Speakers: Mark Shropshire, Open Source Security Lead at Mediacurrent and Bayo Fodeke, Senior Drupal Developer at Mediacurrent

Contenta is an open source API-first Drupal distribution that makes out of the box decoupled Drupal accessible. This session will demonstrate installing Contenta, working with included features, using demo content and consumers, and working with the Contenta community.

Takeaways:

  • Install Contenta
  • Know how to contribute back to Contenta
  • Know how to connect a frontend application to a Contenta backend

Speakers: Brian Manning, Project Manager at Mediacurrent and Kelly Dassing, Senior Project Manager at Mediacurrent

Pivots come in a variety of shapes and sizes. They can be a minor change that’s quickly integrated into scope, or a major departure that alters the entire course of the project. When you encounter these shifts, it’s vital you strategize, communicate, and continue to capture the vision of the client so the final product is a solid foundation for your client’s goals and KPIs—not a point of resentment.

Key points:

  • Kicking off the project with an organized team and plan of attack
  • Communicating with your whole team and the client
  • Being ready to PIVOT
  • Keeping your team grounded in the delivery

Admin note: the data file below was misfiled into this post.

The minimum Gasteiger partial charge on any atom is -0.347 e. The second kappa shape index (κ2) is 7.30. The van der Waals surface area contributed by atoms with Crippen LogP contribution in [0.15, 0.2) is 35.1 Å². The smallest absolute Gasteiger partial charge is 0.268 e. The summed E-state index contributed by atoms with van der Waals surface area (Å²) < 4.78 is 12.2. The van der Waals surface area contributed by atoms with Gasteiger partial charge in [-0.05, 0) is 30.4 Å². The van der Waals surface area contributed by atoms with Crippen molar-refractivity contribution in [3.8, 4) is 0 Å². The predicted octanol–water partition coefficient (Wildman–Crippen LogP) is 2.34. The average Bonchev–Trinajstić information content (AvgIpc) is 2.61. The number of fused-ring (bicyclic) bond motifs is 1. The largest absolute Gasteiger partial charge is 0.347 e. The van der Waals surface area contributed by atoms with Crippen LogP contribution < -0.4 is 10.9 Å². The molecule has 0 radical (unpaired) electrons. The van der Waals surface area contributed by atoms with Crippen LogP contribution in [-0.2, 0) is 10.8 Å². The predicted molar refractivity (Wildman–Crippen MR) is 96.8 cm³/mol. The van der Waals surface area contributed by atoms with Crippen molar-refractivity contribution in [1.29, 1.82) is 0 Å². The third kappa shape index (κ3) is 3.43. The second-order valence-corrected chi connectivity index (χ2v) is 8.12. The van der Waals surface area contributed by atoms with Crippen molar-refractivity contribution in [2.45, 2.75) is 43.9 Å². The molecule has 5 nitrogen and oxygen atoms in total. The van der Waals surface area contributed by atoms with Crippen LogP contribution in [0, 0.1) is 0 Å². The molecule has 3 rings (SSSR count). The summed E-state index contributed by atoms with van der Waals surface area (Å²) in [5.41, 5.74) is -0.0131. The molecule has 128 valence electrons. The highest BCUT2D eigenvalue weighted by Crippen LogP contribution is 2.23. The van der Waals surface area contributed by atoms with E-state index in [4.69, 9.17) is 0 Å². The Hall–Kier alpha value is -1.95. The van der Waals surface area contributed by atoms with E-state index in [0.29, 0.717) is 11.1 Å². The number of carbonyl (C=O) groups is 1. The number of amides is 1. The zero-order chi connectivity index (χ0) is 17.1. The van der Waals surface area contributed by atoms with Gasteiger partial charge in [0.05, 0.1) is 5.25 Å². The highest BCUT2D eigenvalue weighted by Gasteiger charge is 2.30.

• Conducting a retrospective and additional planning—not a postmortem

Speaker: Grayson Hicks, Front End Developer at Mediacurrent

GatsbyJS is an exciting way of thinking about building sites for the modern web. Is it a framework? Is it a static site generator? This session will cover the benefits of using GatsbyJS and will include the best and not so best use cases.

Key points:

  • What Gatsby's GraphQL data layer is and how and why to embrace it
  • Gatsby's internal API for building a Gatsby starter to fit your team
  • Looking at Gatsby's plugin/source/transformer system for taking Gatsby from a a blog-generator to a site-generator

Speaker: Ben Robertson, Front End Developer at Mediacurrent

Accessible web design really boils down to a few basic principles and when you have these as your first principles when starting a project, you can save your self, your team, and your clients hours of headaches around accessibility testing. 

This presentation will describe a few basic principles to keep in mind when building accessible web experiences, provide explanations and examples of these principles in code, and identify common accessibility pitfalls and how to avoid them.

Topics covered:

  • Simple JavaScript techniques for ensuring accessible components
  • CSS properties that affect accessibility
  • How to use modern CSS (flexbox, grid) without compromising accessibility

Speaker: Zack Hawkins, Director of Front End Development at Mediacurrent

Gone are the days of having one massive JavaScript or CSS file. his session will explore the use of libraries to conditionally load assets and resolve dependencies.

Key topics:

  • Introduction to libraries in Drupal 8.
  • Library options and configuration.
  • What a component based workflow looks like with libraries.
  • Code splitting with Webpack and libraries.
  • Library gotchas and things to be aware of.